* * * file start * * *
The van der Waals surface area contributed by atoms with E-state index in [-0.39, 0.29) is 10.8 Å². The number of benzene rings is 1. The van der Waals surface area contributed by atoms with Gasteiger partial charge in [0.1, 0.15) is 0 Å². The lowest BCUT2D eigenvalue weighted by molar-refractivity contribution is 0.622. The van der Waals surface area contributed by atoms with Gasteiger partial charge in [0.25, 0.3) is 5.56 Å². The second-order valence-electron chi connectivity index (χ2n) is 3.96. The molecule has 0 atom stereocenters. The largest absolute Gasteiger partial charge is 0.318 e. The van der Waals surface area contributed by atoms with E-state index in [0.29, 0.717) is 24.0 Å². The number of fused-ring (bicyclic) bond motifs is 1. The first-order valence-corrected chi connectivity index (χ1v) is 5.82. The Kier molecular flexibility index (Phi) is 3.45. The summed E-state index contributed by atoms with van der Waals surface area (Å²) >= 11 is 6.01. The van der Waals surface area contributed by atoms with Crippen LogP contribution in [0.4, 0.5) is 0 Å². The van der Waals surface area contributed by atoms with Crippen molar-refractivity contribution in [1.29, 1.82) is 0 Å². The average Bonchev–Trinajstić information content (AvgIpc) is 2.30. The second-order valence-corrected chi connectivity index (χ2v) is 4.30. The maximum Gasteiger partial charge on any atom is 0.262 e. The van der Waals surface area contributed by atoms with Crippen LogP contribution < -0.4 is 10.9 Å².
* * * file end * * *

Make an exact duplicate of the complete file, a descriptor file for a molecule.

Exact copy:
The van der Waals surface area contributed by atoms with E-state index in [-0.39, 0.29) is 10.8 Å². The number of benzene rings is 1. The van der Waals surface area contributed by atoms with Gasteiger partial charge in [0.1, 0.15) is 0 Å². The lowest BCUT2D eigenvalue weighted by molar-refractivity contribution is 0.622. The van der Waals surface area contributed by atoms with Gasteiger partial charge in [0.25, 0.3) is 5.56 Å². The second-order valence-electron chi connectivity index (χ2n) is 3.96. The molecule has 0 atom stereocenters. The largest absolute Gasteiger partial charge is 0.318 e. The van der Waals surface area contributed by atoms with E-state index in [0.29, 0.717) is 24.0 Å². The number of fused-ring (bicyclic) bond motifs is 1. The first-order valence-corrected chi connectivity index (χ1v) is 5.82. The Kier molecular flexibility index (Phi) is 3.45. The summed E-state index contributed by atoms with van der Waals surface area (Å²) >= 11 is 6.01. The van der Waals surface area contributed by atoms with Crippen LogP contribution in [0.4, 0.5) is 0 Å². The van der Waals surface area contributed by atoms with Crippen molar-refractivity contribution in [1.29, 1.82) is 0 Å². The average Bonchev–Trinajstić information content (AvgIpc) is 2.30. The second-order valence-corrected chi connectivity index (χ2v) is 4.30. The maximum Gasteiger partial charge on any atom is 0.262 e. The van der Waals surface area contributed by atoms with Crippen LogP contribution < -0.4 is 10.9 Å².